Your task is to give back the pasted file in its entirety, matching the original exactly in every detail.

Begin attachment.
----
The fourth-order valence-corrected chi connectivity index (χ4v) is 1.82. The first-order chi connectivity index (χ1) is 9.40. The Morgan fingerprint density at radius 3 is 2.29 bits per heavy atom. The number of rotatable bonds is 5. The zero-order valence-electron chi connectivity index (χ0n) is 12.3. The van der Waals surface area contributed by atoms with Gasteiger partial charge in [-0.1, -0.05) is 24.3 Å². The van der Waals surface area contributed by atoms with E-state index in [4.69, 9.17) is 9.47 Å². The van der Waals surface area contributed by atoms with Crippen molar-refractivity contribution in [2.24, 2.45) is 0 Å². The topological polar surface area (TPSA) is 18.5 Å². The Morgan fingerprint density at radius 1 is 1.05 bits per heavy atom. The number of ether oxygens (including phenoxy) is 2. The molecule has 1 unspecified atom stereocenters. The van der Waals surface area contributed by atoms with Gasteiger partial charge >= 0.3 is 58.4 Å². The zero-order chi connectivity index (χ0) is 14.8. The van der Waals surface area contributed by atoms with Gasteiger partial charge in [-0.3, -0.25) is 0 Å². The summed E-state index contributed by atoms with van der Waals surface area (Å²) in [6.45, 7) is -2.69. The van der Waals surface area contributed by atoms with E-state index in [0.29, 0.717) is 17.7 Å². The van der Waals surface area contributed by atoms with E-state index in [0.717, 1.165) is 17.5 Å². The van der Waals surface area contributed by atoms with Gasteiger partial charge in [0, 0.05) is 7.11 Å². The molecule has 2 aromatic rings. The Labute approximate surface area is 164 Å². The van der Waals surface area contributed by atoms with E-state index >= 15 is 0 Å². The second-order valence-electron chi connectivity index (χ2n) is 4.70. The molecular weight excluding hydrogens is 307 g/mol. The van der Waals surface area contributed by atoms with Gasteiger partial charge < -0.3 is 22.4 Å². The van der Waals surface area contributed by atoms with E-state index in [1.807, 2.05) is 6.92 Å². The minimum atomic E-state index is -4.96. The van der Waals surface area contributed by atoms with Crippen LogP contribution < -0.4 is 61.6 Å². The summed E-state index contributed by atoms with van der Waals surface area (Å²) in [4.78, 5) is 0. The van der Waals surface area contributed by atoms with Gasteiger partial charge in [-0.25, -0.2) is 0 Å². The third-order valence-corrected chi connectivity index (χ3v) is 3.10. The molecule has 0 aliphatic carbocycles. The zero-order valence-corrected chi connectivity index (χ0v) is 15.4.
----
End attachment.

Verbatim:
The fourth-order valence-corrected chi connectivity index (χ4v) is 1.82. The first-order chi connectivity index (χ1) is 9.40. The Morgan fingerprint density at radius 3 is 2.29 bits per heavy atom. The number of rotatable bonds is 5. The zero-order valence-electron chi connectivity index (χ0n) is 12.3. The van der Waals surface area contributed by atoms with Gasteiger partial charge in [-0.1, -0.05) is 24.3 Å². The van der Waals surface area contributed by atoms with E-state index in [4.69, 9.17) is 9.47 Å². The van der Waals surface area contributed by atoms with Crippen molar-refractivity contribution in [2.24, 2.45) is 0 Å². The topological polar surface area (TPSA) is 18.5 Å². The Morgan fingerprint density at radius 1 is 1.05 bits per heavy atom. The number of ether oxygens (including phenoxy) is 2. The molecule has 1 unspecified atom stereocenters. The van der Waals surface area contributed by atoms with Gasteiger partial charge >= 0.3 is 58.4 Å². The zero-order chi connectivity index (χ0) is 14.8. The van der Waals surface area contributed by atoms with Gasteiger partial charge in [-0.3, -0.25) is 0 Å². The summed E-state index contributed by atoms with van der Waals surface area (Å²) in [6.45, 7) is -2.69. The van der Waals surface area contributed by atoms with E-state index in [0.29, 0.717) is 17.7 Å². The van der Waals surface area contributed by atoms with E-state index in [0.717, 1.165) is 17.5 Å². The van der Waals surface area contributed by atoms with Gasteiger partial charge in [0, 0.05) is 7.11 Å². The molecule has 2 aromatic rings. The Labute approximate surface area is 164 Å². The van der Waals surface area contributed by atoms with E-state index >= 15 is 0 Å². The second-order valence-electron chi connectivity index (χ2n) is 4.70. The molecular weight excluding hydrogens is 307 g/mol. The van der Waals surface area contributed by atoms with Gasteiger partial charge < -0.3 is 22.4 Å². The van der Waals surface area contributed by atoms with E-state index in [1.807, 2.05) is 6.92 Å². The minimum atomic E-state index is -4.96. The van der Waals surface area contributed by atoms with Crippen LogP contribution < -0.4 is 61.6 Å². The summed E-state index contributed by atoms with van der Waals surface area (Å²) in [4.78, 5) is 0. The van der Waals surface area contributed by atoms with Gasteiger partial charge in [-0.25, -0.2) is 0 Å². The third-order valence-corrected chi connectivity index (χ3v) is 3.10. The molecule has 0 aliphatic carbocycles. The zero-order valence-corrected chi connectivity index (χ0v) is 15.4.